Ice Cream Icon Tries to Stamp Out Corporate Politics

Ben Cohen of Ben & Jerry's is leading a campaign to amend the constitution to put limit politcal spending.
Oct 1, 2012
Megan Bedard is a sucker for sustainable agriculture and a good farmers market, she likes writing about food almost as much as eating it.

Watch your money in the next several months—your dollar bills could have a message for you. That message will come to you courtesy of Ben Cohen, cofounder of Ben and Jerry's, and no, it won't be news of the next new ice cream flavor on the docket.

The businessman and vocal social activist is rallying support to put politically loaded phrases on American currency. With the help of Americans willing to lend a hand (and purchase a stamp), Cohen is putting phrases like "Corporations Are Not People" and "Money Is Not Free Speech" on bills, with the goal of reversing the Supreme Court's Citizens United v. Federal Election Commission decision. On the basis of First Amendment rights, the 2010 Citizens United decision removed limits on independent spending by corporations and individuals for political purposes.

Allowing corporations to act as people in their political donations, Cohen says, is "opposed to the general benefits of the society and the world."

To get his message out, Cohen is selling rubber stamps at cost on, which people can buy and use to help spread the word. The Stamp Stampede estimates that if 100 people stamped 10 bills per day for one year, the bills could reach 300 million people through circulation. That's the entire population of the U.S.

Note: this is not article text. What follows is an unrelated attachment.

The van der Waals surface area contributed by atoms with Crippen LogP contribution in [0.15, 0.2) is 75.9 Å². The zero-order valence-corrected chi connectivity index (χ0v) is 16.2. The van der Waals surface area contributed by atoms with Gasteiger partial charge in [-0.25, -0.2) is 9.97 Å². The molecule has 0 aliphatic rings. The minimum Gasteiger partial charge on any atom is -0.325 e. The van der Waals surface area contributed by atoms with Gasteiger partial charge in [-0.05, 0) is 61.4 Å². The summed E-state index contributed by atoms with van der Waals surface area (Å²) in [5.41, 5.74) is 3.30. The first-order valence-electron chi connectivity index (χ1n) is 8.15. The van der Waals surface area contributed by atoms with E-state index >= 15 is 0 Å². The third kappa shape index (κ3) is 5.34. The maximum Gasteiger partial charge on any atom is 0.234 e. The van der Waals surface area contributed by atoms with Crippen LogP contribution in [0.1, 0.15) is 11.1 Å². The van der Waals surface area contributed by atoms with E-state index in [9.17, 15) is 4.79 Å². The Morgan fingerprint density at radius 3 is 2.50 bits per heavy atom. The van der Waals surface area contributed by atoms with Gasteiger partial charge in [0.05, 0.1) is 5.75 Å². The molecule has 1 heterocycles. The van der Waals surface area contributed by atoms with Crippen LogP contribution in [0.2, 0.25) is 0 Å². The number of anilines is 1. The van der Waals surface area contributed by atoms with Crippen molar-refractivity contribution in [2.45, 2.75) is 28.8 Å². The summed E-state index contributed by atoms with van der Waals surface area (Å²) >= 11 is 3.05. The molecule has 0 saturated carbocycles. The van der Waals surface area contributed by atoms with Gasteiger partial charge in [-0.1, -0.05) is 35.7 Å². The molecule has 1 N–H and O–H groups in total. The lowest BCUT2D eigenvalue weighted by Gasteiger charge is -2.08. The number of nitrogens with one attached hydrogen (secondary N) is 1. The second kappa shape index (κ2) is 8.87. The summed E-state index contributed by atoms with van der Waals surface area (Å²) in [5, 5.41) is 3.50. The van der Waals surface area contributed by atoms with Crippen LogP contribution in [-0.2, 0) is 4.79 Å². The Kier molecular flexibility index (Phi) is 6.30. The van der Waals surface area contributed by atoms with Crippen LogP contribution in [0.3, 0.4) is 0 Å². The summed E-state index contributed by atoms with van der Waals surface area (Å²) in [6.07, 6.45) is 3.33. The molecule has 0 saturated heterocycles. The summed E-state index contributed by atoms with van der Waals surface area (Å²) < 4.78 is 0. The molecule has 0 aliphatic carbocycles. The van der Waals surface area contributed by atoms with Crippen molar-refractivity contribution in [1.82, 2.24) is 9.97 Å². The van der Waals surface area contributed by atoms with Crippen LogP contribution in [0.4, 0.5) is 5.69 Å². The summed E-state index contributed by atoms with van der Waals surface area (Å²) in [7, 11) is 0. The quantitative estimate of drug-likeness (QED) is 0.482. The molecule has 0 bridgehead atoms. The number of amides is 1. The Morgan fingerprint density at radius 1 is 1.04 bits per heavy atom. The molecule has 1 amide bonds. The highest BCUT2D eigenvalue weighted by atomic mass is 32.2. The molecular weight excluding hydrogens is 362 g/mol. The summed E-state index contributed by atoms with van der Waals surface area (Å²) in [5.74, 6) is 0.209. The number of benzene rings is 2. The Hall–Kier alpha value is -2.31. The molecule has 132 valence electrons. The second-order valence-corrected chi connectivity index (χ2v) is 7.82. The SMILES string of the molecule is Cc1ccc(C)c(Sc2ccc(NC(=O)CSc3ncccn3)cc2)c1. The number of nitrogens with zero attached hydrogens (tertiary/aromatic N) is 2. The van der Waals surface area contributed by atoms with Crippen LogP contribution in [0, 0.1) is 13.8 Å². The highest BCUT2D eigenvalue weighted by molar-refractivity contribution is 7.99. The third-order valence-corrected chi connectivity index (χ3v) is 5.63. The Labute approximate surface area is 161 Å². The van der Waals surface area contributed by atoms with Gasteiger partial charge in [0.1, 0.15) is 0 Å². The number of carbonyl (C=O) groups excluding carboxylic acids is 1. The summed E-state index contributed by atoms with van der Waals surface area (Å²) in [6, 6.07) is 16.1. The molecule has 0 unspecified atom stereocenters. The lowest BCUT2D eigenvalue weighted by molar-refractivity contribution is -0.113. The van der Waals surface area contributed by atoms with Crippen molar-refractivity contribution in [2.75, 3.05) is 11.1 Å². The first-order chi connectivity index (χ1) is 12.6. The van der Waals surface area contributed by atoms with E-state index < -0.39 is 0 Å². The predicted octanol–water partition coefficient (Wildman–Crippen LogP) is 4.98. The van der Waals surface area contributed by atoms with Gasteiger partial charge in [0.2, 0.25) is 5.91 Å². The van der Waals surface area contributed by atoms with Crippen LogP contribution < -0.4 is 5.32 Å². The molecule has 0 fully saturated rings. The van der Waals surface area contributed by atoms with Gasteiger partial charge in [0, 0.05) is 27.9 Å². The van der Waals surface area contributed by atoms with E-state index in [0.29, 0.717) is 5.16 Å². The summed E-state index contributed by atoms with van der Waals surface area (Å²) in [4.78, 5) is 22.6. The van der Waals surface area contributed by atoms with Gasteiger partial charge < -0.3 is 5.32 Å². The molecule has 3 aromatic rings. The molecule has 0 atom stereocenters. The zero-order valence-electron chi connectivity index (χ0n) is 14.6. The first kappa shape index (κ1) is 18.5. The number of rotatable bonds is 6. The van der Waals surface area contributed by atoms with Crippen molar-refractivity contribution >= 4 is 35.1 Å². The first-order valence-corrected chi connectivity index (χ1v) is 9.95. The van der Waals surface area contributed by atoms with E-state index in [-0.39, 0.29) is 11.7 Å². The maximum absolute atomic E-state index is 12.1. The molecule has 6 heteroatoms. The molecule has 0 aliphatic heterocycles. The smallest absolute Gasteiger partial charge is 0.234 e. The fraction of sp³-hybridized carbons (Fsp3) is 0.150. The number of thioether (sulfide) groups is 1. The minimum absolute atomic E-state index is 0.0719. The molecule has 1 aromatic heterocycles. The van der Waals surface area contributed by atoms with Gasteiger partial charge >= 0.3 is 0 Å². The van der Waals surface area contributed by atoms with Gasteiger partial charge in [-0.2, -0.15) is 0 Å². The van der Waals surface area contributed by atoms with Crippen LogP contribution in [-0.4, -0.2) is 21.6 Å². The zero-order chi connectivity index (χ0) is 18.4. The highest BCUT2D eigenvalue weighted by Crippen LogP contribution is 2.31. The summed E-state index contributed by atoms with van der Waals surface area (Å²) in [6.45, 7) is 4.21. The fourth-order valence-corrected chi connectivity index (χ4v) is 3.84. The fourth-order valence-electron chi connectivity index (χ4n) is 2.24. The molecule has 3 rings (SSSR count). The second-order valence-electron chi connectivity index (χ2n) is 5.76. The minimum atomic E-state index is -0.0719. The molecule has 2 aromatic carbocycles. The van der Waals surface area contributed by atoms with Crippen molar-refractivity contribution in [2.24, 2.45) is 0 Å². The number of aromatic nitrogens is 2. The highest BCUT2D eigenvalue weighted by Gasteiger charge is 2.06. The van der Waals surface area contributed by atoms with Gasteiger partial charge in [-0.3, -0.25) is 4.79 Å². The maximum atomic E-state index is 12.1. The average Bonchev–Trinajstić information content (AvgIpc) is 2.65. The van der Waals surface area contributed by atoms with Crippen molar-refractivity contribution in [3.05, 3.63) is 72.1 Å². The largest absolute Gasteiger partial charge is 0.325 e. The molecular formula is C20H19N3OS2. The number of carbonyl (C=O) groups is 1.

Cohen will also head out on a "shakedown" tour, reports the Huffington Post, riding in a van dubbed the "Amend-O-Matic" from San Francisco to Florida. On the way, he'll be spreading awareness and handing out stamps.

Though Cohen is the owner of a food company, it's not just food he's worried about.

"No matter which issues you care about—the environment, education, poverty, the mortgage crisis, student debt, Wall Street banks—the root cause of the problem can be traced back to corporations and the wealthy bribing politicians," Cohen said in a recent press release.

Though some are sure to react negatively to a political message on paper none of us can avoid, Cohen says that's part and parcel for anyone who tries to get a message out to the public, noting "usually some people are pissed off."

Besides, if he reaches the scale he hopes to, that will mean at least a good chunk of people are on board, volunteering their time and energy to share his message. And that could mean change from above.

"As more and more stamped currency spreads," says a statement on Stampstampede, "so will the movement to amend the Constitution."

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